Being vocally proactive at uni with a stammer

17th July 2020

With a love of interaction, Nilima Akhtar (pictured above with a friend) talks passionately about becoming a student ambassador and not letting anxieties over public speaking and introductions stop her from realising her ambitions.

Throughout most of my education I have always been one of those students, the ones you see everywhere — that really, really proactive student who gets involved in everything. Needless to say that mentality hasn't changed throughout college and into university. However, being an active, vocal student with a stammer has its trials and tribulations. 

Student ambassador

During my undergraduate degree I was a Student Ambassador, a job role that I absolutely loved and I will forever appreciate the skills and opportunities that came from that. Being an ambassador requires you to engage in public speaking, and in the role I worked at a number of events where I interacted with people. Whether during open days or internal and external events, they all involved having to make some form of introduction. Having a stammer means it is difficult to introduce myself, which evidently had also had an impact on my mental health.

The article's author Nilima Akhtar

I will never forget this one event I worked at during my final year. It was a campus taster day, a school-wide event where a group of ambassadors, myself included, were stood in front of 200+ school kids and of course, as per usual, we had to introduce ourselves. I panicked, then they laughed, and I walked out for some air. I made a beeline for the ladies' bathroom and I cried. That could've broken me, torn me apart but I chose not to let it affect me in any way whatsoever.

The biggest anxiety I had was my stammer - but I knew not to let it overpower me and overtake my ability to do some good public speaking. Yes, I stammered, and it was fine. 

Of course there have been times where I've stumbled and blocked on my name, which resulted in a group of people laughing in my face. That just taught me to not shy away from the fact that I do have a stammer and that it’s a part of me. Acknowledgement and acceptance of your stammer only makes you stronger internally as well as externally. What I know now is my stammer is a part of me; it has made me who I am and that is just never going to change. 

Not an obstacle

Years have gone by and I am still impacted by my stammer. It's become more obvious now, doing my Masters. But I went into that with the mindset that I would refuse to let my stammer be an obstacle to any future achievements or success. The reason I keep going is because of the love for the job and for the people I work with. 

Before the COVID-19 outbreak started, I was working as a Postgraduate Student Ambassador at the University of Birmingham and I played a pivotal role during a postgraduate open day. I found myself becoming more active and involved as ever and I was given the opportunity to do a talk on student experience and wellbeing. Thankfully I wasn't doing it alone and was working alongside another ambassador. We got on so well and delivered an incredible insight into student life. The biggest anxiety I had was my stammer — but I knew not to let it overpower me and overtake my ability to do some good public speaking. Yes, I stammered, and it was fine. Advice from friends and family meant that I did not let it affect me in any way. I kept reminding myself of my long-term goal: that one day I would work in higher education (within the realms of student outreach, recruitment, and widening participation). It worked out so well in the end and I have never been more confident in my capabilities as I am now.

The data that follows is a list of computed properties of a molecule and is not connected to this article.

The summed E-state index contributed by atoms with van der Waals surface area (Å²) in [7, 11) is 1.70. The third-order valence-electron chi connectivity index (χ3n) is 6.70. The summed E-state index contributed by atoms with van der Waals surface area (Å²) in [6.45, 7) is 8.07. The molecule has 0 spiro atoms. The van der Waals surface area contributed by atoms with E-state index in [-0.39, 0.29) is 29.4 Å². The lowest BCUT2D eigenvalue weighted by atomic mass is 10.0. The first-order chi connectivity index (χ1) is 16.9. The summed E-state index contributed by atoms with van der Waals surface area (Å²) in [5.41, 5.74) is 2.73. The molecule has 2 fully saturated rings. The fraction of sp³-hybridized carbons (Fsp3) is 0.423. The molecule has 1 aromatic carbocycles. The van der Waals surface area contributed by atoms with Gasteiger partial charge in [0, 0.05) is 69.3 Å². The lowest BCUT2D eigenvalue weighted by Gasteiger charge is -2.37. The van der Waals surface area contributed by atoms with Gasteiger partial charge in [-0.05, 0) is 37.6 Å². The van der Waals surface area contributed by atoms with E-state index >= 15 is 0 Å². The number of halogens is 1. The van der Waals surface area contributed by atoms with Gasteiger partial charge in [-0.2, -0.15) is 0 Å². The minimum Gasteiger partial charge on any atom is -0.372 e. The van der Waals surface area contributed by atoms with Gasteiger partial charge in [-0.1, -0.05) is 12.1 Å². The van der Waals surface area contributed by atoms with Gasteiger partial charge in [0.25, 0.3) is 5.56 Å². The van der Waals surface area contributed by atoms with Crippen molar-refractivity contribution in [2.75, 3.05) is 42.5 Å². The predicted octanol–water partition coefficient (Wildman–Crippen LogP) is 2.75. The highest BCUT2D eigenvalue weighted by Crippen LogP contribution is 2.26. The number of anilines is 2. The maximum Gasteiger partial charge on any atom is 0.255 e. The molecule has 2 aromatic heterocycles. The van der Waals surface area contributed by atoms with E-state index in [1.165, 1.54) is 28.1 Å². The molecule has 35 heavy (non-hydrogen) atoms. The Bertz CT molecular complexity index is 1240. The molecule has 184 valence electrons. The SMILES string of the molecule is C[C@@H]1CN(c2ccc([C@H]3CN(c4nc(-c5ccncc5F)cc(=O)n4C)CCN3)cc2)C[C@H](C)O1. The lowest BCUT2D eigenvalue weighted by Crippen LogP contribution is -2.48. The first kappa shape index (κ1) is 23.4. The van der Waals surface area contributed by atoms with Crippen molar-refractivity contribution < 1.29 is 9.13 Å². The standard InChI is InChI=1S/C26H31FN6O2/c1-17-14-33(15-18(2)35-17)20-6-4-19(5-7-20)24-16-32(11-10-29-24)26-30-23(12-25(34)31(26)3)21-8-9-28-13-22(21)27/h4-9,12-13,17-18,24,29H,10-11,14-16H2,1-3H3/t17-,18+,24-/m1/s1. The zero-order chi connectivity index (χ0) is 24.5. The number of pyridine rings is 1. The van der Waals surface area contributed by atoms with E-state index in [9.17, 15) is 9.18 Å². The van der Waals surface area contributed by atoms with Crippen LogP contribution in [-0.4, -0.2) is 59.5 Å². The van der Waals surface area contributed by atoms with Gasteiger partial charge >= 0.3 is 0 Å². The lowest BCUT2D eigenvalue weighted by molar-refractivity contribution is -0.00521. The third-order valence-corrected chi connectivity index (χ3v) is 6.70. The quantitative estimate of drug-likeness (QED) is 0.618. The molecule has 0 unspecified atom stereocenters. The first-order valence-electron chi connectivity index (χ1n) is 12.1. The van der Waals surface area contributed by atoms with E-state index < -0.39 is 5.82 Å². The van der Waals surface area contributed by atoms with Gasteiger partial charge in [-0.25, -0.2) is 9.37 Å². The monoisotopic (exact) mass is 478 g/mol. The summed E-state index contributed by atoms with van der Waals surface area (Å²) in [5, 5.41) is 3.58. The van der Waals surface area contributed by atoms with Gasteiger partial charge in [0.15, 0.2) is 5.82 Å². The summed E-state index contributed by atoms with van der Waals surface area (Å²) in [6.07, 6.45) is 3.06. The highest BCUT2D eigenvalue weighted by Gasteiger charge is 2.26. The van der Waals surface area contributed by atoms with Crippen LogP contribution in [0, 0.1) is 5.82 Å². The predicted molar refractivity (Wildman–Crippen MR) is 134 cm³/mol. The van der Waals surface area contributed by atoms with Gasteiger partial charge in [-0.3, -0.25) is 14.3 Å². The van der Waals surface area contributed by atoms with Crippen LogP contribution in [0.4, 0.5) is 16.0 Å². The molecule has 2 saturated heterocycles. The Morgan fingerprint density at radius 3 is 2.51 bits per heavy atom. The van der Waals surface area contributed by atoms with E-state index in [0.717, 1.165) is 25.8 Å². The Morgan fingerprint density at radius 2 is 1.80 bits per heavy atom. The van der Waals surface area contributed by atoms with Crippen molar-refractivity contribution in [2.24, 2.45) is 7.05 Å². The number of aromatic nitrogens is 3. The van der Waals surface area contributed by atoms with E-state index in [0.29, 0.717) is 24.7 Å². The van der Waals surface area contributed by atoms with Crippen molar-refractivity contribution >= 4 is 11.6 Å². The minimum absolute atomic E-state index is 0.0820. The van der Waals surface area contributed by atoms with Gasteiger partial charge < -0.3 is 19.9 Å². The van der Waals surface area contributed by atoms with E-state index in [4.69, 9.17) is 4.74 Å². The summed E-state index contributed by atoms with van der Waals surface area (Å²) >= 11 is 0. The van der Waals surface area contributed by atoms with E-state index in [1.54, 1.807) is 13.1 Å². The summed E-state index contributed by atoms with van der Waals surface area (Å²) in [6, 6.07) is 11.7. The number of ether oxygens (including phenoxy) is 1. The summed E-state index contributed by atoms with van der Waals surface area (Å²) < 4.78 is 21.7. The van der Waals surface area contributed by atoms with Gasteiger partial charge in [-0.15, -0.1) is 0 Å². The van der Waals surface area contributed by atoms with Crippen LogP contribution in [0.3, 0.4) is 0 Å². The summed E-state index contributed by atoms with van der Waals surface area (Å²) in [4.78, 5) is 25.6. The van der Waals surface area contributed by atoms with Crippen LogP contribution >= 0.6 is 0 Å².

A young man siting in a pub looking at the camera with the text 'Share your story'

Pride in myself

Overall I’m so proud of myself for being able to achieve something like this. As a person who stammers, it just goes to show that you can do anything you set yourself. My future and ideal career means that there will be a lot of public speaking and interaction happening; it’s what I love to do and I’m ready for it.

I'm so proud of myself for being able to achieve something like this. As a person who stammers, it just goes to show that you can do anything you set yourself.

I have my own story when it comes to my stammer and like thousands of others, I don't want to feel ostracised or isolated in any way due to my stammer. I am blessed with the opportunities I have received to enhance my self-confidence when it comes to public speaking, and I will continue to pursue those. 

I want to end this article with a quote I came across - I just think this is worth reading, and remembering: "I may have stumbled and stammered at your unexpected push, but the breeze anchored me and I learnt the art of survival" ― Vijaya Gowrisankar.

If you're at university, either as a student or a member of staff, see our College & Universities page for information on getting support when you stammer. See also the Stammerers Through University Consultancy (STUC) website.  

Would you like to write something for the site? Tell us how you're getting on at university or in the workplace. Find out how you can Share Your Story.

Two women in running outfits holding flags and looking at the camera
Tayo & Bhupinder
A speaker on stage at STAMMAFest 2023

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